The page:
In a contradiction that scientists, skeptics, businesses, governments and the media never saw coming, coal emissions may actually be both contributing to global warming and reducing it. While this may seem like an oxymoron, it turns out that while excess carbon dioxide from coal emissions creates a warming effect in our atmosphere, the sulfur emitted by coal actually cools the atmosphere.
While scientists have argued that carbon dioxide emissions will lead to a warming trend, the facts and figures aren’t holding true to their predictions. 2005 and 2010 have been two of the hottest years on record; however, there has been no steady rise in global temperatures between 1998 and 2008 to warrant a warming trend.
Critics to the global warming argument have used this lack of evidence to argue that human emissions are not the cause of global warming.
Robert Kaufmann, a professor at Boston University, decided to conduct a study into the matter after a global warming skeptic approached him about the lack of evidence. "Nothing that I had read that other people have done gave me a quick answer to explain that seeming contradiction, because I knew that carbon dioxide concentrations have risen," Kaufman says.
His study has been published in the Proceedings of the National Academy of Sciences, and points to coal as the culprit/savior in the seeming contradiction. In the past decade, coal burning has increased dramatically, especially in China, which has been constructing coal-burning energy plants at breakneck speed. China reportedly has a new coal plant coming online every week on average. Burning coal emits sulfur, which, when abundant in the atmosphere, prevents the sun’s rays from reaching the Earth.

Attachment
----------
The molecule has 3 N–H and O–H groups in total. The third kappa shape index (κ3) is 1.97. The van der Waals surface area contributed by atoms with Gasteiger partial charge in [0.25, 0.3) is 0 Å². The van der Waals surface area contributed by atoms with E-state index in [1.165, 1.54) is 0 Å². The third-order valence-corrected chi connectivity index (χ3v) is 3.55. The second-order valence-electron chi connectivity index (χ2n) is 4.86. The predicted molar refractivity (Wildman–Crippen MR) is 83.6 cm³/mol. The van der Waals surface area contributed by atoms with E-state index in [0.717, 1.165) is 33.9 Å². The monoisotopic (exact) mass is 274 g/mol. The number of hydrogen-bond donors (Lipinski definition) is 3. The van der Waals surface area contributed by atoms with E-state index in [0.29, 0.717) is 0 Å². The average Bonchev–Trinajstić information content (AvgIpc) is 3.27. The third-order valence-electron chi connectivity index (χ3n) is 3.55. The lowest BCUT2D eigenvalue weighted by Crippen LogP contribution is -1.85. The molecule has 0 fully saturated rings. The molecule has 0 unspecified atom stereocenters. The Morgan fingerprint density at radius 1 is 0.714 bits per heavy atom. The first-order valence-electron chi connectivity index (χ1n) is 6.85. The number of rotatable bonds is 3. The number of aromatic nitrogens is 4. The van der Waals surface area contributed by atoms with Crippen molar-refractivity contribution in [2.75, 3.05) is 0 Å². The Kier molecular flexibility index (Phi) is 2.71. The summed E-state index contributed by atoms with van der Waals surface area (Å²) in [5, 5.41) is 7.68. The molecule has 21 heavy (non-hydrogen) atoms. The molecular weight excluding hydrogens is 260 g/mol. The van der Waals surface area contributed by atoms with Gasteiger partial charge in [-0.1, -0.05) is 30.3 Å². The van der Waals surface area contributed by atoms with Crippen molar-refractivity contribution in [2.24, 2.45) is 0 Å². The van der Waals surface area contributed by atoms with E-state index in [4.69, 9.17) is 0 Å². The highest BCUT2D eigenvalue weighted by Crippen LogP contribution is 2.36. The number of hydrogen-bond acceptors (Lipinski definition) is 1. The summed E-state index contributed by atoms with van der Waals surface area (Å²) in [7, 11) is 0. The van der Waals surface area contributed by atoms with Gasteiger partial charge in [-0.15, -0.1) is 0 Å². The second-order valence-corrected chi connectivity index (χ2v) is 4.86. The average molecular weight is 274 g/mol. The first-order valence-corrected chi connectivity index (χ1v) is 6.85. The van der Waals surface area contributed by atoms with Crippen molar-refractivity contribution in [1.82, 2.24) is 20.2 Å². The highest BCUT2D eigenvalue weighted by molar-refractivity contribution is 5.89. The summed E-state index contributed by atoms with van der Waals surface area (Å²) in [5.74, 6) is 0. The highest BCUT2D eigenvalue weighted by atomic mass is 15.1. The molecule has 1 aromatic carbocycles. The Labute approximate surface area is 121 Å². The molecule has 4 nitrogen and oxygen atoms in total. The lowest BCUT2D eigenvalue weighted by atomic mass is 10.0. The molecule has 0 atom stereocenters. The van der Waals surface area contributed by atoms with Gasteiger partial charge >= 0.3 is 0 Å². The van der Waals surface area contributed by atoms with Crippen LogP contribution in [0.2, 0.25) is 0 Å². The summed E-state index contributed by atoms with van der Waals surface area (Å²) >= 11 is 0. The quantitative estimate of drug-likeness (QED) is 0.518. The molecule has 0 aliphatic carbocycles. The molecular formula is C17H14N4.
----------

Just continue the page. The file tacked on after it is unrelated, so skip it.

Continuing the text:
A similar trend occurred in the post-World War II era, as a worldwide economic boom saw the expansion of coal burning energy generation internationally. An increase in greenhouse gas emissions, like sulfur, resulted in a relative cooling. Then, in the 1970s, developed nations took steps to reduce greenhouse gas emissions to combat damage to the ozone layer. The result was a spike in global warming as sulfur levels in the atmosphere subsided.
But with international coal consumption rising by 26 percent between 2003 and 2007—China accounting for more than three quarters of the increase—atmospheric sulfur content is apparently at cooling levels again. So while coal is global warming’s biggest culprit, it may also be its biggest savior.
Does this mean that we should forget about curbing coal emissions, since they apparently balance out the warming and cooling effect of the atmosphere? Is rampant global warming policy all for naught? Can we have our cake and eat it too? As Kaufmann explains, it's like saying “We’ll pick our poison. You could certainly make that argument, but I don't think many people would view that as a very satisfactory solution, especially if it meant living in a very polluted atmosphere like in China."
The study, carried out in collaboration with Michael Mann, the United Nations’ scientific panel member and global warming activist, also cited lowered solar activity and the natural El Nino and La Nina effects of ocean patterns as other possible contributors to the lack in warming.
By. John Shimkus of Energy Digital